By Joyce Lee
SEOUL (Reuters) – South Korea failed to notify a U.N. sanctions committee when it sent about 300 tonnes of petroleum products to North Korea in 2018, the website NK News reported on Wednesday, suggesting South Korea was slipping on sanctions.
South Korea has urged the partial easing of U.N. Security Council sanctions at a time of improving ties with the North, as the United States continues to pressure Pyongyang to abandon its nuclear weapons and missile programmes.
“Seoul has chosen to implement UNSC sanctions on North Korea on a selective and often inconsistent basis,” NK News, a group that follows North Korea, said in a report on its website, citing its analysis.
South Korea sent 342.9 tonnes of petroleum products to North Korea in 2018, according to the South’s Ministry of Unification, but NK News said the shipments were not reported to the United Nations.
South Korea’s government said on Wednesday it was “complying with the framework of sanctions on North Korea” while pursuing exchange and cooperative projects with the North.
“We only used petroleum products to carry out joint inter-Korean projects, and our view is that this does not harm the purpose of sanctions on North Korea,” the foreign ministry said.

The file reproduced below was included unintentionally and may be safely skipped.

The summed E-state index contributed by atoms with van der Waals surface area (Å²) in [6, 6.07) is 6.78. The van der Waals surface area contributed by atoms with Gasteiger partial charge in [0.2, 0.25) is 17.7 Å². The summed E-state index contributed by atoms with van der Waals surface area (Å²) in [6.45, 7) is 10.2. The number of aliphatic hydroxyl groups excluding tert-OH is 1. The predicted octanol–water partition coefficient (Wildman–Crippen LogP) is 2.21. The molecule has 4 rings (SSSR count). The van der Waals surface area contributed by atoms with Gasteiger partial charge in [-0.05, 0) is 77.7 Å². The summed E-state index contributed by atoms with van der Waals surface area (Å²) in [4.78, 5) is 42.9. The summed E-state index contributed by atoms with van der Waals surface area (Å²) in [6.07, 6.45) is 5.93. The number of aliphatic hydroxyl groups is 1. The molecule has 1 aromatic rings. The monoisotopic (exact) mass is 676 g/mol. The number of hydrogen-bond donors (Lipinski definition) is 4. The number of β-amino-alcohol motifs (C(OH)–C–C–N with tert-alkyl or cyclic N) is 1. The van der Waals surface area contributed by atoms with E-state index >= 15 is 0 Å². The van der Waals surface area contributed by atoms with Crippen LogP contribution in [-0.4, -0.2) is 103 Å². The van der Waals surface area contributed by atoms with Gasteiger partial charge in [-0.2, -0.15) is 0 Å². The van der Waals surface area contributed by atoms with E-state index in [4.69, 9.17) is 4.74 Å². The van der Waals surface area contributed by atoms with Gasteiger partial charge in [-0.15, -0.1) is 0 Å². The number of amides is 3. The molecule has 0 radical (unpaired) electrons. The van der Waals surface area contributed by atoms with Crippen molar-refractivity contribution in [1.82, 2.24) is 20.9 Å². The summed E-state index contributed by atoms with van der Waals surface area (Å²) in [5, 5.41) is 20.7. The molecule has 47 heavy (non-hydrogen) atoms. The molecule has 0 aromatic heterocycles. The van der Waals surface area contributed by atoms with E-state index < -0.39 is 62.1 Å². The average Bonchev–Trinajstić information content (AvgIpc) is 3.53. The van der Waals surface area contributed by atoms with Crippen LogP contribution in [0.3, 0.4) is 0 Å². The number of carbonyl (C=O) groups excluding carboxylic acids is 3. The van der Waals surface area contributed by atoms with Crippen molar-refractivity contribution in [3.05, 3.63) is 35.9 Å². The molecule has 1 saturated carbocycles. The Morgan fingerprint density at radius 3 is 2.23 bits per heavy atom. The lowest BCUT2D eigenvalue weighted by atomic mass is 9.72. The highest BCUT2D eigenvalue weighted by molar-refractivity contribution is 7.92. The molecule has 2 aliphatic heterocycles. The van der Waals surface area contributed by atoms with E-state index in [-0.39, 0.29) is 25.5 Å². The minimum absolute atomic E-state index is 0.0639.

The U.N. Security Council said the monthly reports of petroleum shipments to North Korea showed that only China and Russia had submitted the required reports in 2018.
Under UNSC resolution 2397, adopted in 2017, member states must notify a sanctions committee every 30 days of the amount of refined petroleum products supplied, sold or transferred to North Korea.
The U.N. sanction allows up to 500,000 barrels (73,087 tonnes) of refined petroleum products per year from all U.N. member nations to be supplied, sold or transferred to the North.
Most of the petroleum products shipped to the North in 2018 were used for North-South family reunions in August, and joint projects such as a railway survey and the remodelling of a liaison office in Kaesong in the North.
About 32.3 tonnes were returned to the South, the Unification Ministry said.
South Korea said in November it had received sanctions exemptions from the UNSC for a joint railway survey, the first step towards reconnecting rail and road links cut during the 1950-53 Korean War.
(Reporting by Joyce Lee; Editing by Darren Schuettler)